We shouldn’t generalize these findings to all bullies. After all, relational bullies (those who bully to further their own interests) may have completely normal responses. Yet they still might find pleasure in bullying, since it involves the destruction of someone they consider a rival.
Beyond low self-esteem: The character of bullies
It’s commonly assumed that all bullies think poorly of themselves or have low self-esteem, and that this is why they bully. Describing some research, Malcolm L. Smith writes that “it turns out that bullies actually have higher self-esteem than their peers, and well meaning adults were actually making the problems worse. Bullies are kids with problems, but low self-esteem is usually not one of them.” (Smith, 2010, p. 7) Although we would argue that low self-esteem is indeed a factor in a significant number of cases, it’s by no means a universal trait of bullies. Bullying behavior can also be the result of high narcissism or selfishness, which usually arises in youth who think quite highly of themselves. Their high self-perception contributes to a holier-than-thou belief in themselves, which carries over into an attitude where they feel they should be allowed to treat other, less-awesome kids like crap. Bullying can also be a function of popularity – something the socially elite kids feel entitled to do. So although many bullies are insecure and are covering for feelings of low self-worth, there are many more whose behavior is driven by other character flaws.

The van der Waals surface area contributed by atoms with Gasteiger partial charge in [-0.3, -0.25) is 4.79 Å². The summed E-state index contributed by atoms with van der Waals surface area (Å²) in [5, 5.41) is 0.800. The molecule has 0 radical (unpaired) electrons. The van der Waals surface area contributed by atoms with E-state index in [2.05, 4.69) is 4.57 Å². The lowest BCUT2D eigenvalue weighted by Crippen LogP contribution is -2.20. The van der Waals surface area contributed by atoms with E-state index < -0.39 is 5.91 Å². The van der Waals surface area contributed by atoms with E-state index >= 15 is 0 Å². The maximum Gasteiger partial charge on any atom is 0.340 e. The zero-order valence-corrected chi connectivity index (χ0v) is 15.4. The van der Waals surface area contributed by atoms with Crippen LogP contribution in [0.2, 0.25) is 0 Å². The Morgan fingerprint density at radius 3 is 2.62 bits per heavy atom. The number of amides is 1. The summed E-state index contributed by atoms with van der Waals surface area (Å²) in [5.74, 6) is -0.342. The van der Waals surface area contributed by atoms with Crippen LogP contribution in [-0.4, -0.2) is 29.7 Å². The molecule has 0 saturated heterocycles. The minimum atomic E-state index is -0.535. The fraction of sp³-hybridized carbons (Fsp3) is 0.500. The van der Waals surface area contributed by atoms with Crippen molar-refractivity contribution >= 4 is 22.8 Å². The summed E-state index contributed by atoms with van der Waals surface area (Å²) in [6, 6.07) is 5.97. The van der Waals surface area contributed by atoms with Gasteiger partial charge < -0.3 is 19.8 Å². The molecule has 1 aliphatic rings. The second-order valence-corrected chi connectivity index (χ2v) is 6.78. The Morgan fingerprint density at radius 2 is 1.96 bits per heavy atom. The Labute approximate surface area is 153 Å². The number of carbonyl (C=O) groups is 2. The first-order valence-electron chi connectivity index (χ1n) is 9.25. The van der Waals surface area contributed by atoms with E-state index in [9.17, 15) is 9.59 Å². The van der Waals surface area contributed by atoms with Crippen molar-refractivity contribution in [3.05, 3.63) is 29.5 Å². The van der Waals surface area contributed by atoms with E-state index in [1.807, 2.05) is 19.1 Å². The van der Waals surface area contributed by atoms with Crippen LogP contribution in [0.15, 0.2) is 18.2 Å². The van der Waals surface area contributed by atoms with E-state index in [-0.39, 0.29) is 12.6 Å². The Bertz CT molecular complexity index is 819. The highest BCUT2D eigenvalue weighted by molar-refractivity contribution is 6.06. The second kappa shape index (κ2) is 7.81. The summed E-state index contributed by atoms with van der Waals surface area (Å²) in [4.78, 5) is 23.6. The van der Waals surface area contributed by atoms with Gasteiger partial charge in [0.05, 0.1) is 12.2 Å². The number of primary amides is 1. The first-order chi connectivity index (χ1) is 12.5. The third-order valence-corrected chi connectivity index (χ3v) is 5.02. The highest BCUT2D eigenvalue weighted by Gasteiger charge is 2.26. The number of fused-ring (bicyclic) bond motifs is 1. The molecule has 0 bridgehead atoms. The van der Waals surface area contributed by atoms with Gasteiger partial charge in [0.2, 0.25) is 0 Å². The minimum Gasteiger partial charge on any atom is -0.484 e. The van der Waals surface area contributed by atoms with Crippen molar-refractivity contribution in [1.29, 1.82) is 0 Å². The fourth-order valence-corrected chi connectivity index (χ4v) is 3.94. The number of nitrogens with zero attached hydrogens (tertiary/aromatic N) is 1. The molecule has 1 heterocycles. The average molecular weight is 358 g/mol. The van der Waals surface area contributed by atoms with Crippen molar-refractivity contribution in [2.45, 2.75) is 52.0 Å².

Some bullies can appear to be model youth and are very adept at gaining the favor of adults. Others may take on more of a rebel persona, and commonly engage in risky or delinquent behaviors. Nansel et al. (2001, p. 2099) reported that “persons who bullied others were more likely to be involved in other problem behaviors such as drinking alcohol and smoking. They showed poorer school adjustment, both in terms of academic achievement and perceived school climate. Yet they reported greater ease of making friends, indicating that bullies are not socially isolated.” This apparent ease at making friends may come as a surprise to many people, yet it’s important to note that few bullies are indiscriminately hostile towards everyone. As another pair of researchers write, “Most of the time, even if you have a friend who tends to bully or persistently tease and give a hard time to other kids, as long as you know that he is not going to do the same to you, you can feel safe and confident in that relationship.” (Garbarino & deLara, 2002, p. 72) And the same knowledge of social dynamics that makes certain bullies so adept at attacking others where it hurts most can also be flipped around and used to charm when it suits their needs. Some bullies can flip this switch between charm and abuse as easily as they might flick on a light.